The Ninth Circuit recently held that dischargers bear the burden of showing a court that their discharges meet a statutory exception to the permitting requirement in the Clean Water Act (CWA). In Pacific Coast Federation of Fishermen’s Associations v. Glaser, No. 17-17130 (9th Cir. Sept. 6, 2019), the Ninth Circuit held that the defendant dischargers, as opposed to the plaintiffs alleging that an unpermitted discharge was occurring in violation of the CWA, must demonstrate to the court that their discharge fits the exception by being composed entirely of return flows from irrigated agriculture. In addition, the Ninth Circuit defined the terms “irrigated agriculture” and “entirely.”
The Pacific Coast Federation of Fishermen’s Associations (PCFFA) sued the U.S. Bureau of Reclamation and the San Luis and Delta Mendota Water Authority, alleging that the agencies’ discharge from the San Luis Drain to Mud Slough was an unpermitted discharge of pollutants to a navigable water—a violation of the CWA. The defendant agencies operate a tile drainage system called the Grasslands Bypass Project, which underlies farmland and collects irrigation water return flows and directs those flows to the San Luis Drain. The irrigation water contains quantities of selenium and other mineral salts. Discharges from the Grasslands Bypass Project are not made under a CWA National Pollutant Discharge Elimination System permit, because the defendant agencies considered the discharges return flows from irrigated agriculture, which are not subject to permitting requirements pursuant to 33 U.S.C. section 1342(l)(1) (Section 1342(l)(1)).
The Ninth Circuit considered three main issues: (1) which party bears the burden of showing whether a statutory exception applies; (2) the meaning of the term “irrigated agriculture” as used in Section 1342(l)(1); and (3) the meaning of “entirely” as used in Section 1342(l)(1). As to the first, the Ninth Circuit held that the plaintiff bears the burden of establishing that an unpermitted discharge is occurring, but the defendant discharger bears the burden of showing that a statutory exception to the CWA’s permitting requirement applies to the discharge at hand. The Ninth Circuit then held that “irrigated agriculture,” as used in Section 1342(l)(1) should be interpreted broadly to mean any discharges that are related to crop production, which can include discharges from fallow or retired lands. Next, the Ninth Circuit held that Section 1342(l)(1), which states that the exception for agricultural return flows applies to “discharges composed entirely of return flows. . .” (emphasis added), must be interpreted literally. That is, “entirely” does not mean a majority, but “wholly, completely, [or] fully.” PCFFA v. Glaser, at p. *14.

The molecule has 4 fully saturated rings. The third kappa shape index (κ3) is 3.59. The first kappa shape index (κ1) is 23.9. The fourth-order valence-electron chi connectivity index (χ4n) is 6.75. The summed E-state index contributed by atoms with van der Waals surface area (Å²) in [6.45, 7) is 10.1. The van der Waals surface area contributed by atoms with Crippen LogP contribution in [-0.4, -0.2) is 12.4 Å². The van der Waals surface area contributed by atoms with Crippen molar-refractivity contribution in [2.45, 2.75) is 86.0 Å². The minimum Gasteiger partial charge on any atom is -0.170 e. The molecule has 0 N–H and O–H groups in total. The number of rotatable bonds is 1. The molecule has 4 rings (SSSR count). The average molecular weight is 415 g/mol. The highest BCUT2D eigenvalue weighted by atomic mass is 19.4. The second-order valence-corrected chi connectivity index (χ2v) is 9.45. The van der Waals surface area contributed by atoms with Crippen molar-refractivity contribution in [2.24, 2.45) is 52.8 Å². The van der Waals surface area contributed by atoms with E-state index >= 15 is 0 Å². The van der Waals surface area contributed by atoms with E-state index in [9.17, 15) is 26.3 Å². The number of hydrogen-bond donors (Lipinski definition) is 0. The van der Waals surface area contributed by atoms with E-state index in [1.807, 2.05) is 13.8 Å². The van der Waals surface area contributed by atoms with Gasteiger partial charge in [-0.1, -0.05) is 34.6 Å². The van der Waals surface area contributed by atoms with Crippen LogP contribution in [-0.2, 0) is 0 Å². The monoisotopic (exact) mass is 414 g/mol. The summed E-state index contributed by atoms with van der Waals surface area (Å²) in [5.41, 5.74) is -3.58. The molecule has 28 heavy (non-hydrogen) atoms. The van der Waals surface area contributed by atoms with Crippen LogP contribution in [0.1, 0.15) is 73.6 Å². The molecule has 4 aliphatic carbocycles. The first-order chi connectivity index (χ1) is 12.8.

As a result, the Ninth Circuit remanded the case back to the District Court to proceed with further litigation on the specific claims and facts at issue in this litigation consistent with the interpretations set forth in this opinion.
For questions or additional information on this topic please contact Brenda Bass at email@example.com.
Somach Simmons & Dunn provides the information in its Environmental Law & Policy Alerts and on its website for informational purposes only. This general information is not a substitute for legal advice, and users should consult with legal counsel for specific advice. In addition, using this information or sending electronic mail to Somach Simmons & Dunn or its attorneys does not create an attorney-client relationship with Somach Simmons & Dunn.